Lent is a solemn religious observance in the liturgical calendar that begins on Ash Wednesday and ends approximately six weeks later the day before Holy Thursday. The purpose of this special time is for the faithful through prayer, doing penance, almsgiving and atonement to be more closely united to Christ Jesus. This time is observed in Anglican, Eastern Orthodox, Lutheran, Methodist and Catholic churches.
Lent is highlighted in the annual commemoration of Holy Week, marking the death, burial and resurrection of Jesus.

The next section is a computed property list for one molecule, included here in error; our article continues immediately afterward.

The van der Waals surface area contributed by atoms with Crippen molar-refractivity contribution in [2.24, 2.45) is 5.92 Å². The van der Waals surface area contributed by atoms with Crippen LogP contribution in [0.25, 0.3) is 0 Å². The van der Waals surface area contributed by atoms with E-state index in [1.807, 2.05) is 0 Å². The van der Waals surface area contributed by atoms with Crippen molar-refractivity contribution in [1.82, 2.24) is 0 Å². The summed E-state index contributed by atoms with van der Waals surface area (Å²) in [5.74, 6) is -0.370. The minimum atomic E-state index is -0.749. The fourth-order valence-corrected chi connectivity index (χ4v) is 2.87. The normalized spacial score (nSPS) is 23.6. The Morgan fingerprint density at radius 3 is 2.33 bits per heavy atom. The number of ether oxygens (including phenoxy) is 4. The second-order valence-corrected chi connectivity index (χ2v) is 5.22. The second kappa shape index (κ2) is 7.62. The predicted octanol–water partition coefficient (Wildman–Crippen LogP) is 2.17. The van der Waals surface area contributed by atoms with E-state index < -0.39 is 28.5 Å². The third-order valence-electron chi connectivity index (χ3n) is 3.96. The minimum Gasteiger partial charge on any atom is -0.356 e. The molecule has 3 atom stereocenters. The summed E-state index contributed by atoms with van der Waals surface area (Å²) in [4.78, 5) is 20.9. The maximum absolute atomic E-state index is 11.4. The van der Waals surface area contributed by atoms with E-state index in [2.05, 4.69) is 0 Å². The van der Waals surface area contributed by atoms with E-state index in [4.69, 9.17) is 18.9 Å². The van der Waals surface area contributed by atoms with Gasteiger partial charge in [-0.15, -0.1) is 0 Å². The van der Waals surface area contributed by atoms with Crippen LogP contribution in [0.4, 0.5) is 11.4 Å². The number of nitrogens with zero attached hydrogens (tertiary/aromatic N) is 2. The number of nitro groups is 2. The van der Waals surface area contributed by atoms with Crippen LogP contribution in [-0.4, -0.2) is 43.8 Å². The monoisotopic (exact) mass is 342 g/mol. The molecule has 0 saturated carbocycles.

During Lent, many Christians commit to fasting or giving up certain types of luxuries as a form of reconciliation. Many adherents also add a Lenten spiritual discipline, such a reading a daily devotional or praying through a Lenten calendar, to draw themselves closer to the presence of God.
The Stations of the Cross, a devotional commemoration of Christ’s carrying the cross and of his execution, are often observed. Many Catholic and some other Christian communities remove flowers from their altars and other elaborate symbols are likewise removed.
Lent is traditionally described as lasting for forty days to mark the forty days Jesus spent fasting in the desert, as recorded in the gospels of Mark, Matthew and Luke, before beginning his public ministry, during which he endured temptation by Satan – the prince of darkness and evil.